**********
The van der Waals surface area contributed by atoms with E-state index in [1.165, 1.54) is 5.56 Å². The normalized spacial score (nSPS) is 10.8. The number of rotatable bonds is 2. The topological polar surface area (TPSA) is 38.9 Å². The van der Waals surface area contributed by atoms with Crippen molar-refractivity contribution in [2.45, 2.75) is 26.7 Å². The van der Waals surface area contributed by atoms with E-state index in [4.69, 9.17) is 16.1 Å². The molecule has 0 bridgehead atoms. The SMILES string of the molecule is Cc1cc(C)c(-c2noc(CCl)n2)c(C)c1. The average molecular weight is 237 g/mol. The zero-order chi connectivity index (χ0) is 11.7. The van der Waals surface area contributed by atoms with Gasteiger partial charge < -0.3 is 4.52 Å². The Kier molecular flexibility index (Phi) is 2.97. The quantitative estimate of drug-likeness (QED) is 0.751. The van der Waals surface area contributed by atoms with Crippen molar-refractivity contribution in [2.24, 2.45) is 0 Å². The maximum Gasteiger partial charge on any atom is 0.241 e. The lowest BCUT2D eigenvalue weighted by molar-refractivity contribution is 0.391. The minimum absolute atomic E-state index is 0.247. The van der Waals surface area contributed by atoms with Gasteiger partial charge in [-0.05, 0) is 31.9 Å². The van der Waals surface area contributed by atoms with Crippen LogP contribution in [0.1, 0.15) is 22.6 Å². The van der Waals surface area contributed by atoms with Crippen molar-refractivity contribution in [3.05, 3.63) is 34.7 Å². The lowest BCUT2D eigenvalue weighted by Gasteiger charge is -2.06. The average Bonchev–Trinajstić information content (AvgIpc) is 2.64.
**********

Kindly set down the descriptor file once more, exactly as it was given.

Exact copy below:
The van der Waals surface area contributed by atoms with E-state index in [1.165, 1.54) is 5.56 Å². The normalized spacial score (nSPS) is 10.8. The number of rotatable bonds is 2. The topological polar surface area (TPSA) is 38.9 Å². The van der Waals surface area contributed by atoms with Crippen molar-refractivity contribution in [2.45, 2.75) is 26.7 Å². The van der Waals surface area contributed by atoms with E-state index in [4.69, 9.17) is 16.1 Å². The molecule has 0 bridgehead atoms. The SMILES string of the molecule is Cc1cc(C)c(-c2noc(CCl)n2)c(C)c1. The average molecular weight is 237 g/mol. The zero-order chi connectivity index (χ0) is 11.7. The van der Waals surface area contributed by atoms with Gasteiger partial charge < -0.3 is 4.52 Å². The Kier molecular flexibility index (Phi) is 2.97. The quantitative estimate of drug-likeness (QED) is 0.751. The van der Waals surface area contributed by atoms with Crippen molar-refractivity contribution in [2.24, 2.45) is 0 Å². The maximum Gasteiger partial charge on any atom is 0.241 e. The lowest BCUT2D eigenvalue weighted by molar-refractivity contribution is 0.391. The minimum absolute atomic E-state index is 0.247. The van der Waals surface area contributed by atoms with Gasteiger partial charge in [-0.05, 0) is 31.9 Å². The van der Waals surface area contributed by atoms with Crippen LogP contribution in [0.1, 0.15) is 22.6 Å². The van der Waals surface area contributed by atoms with Crippen molar-refractivity contribution in [3.05, 3.63) is 34.7 Å². The lowest BCUT2D eigenvalue weighted by Gasteiger charge is -2.06. The average Bonchev–Trinajstić information content (AvgIpc) is 2.64.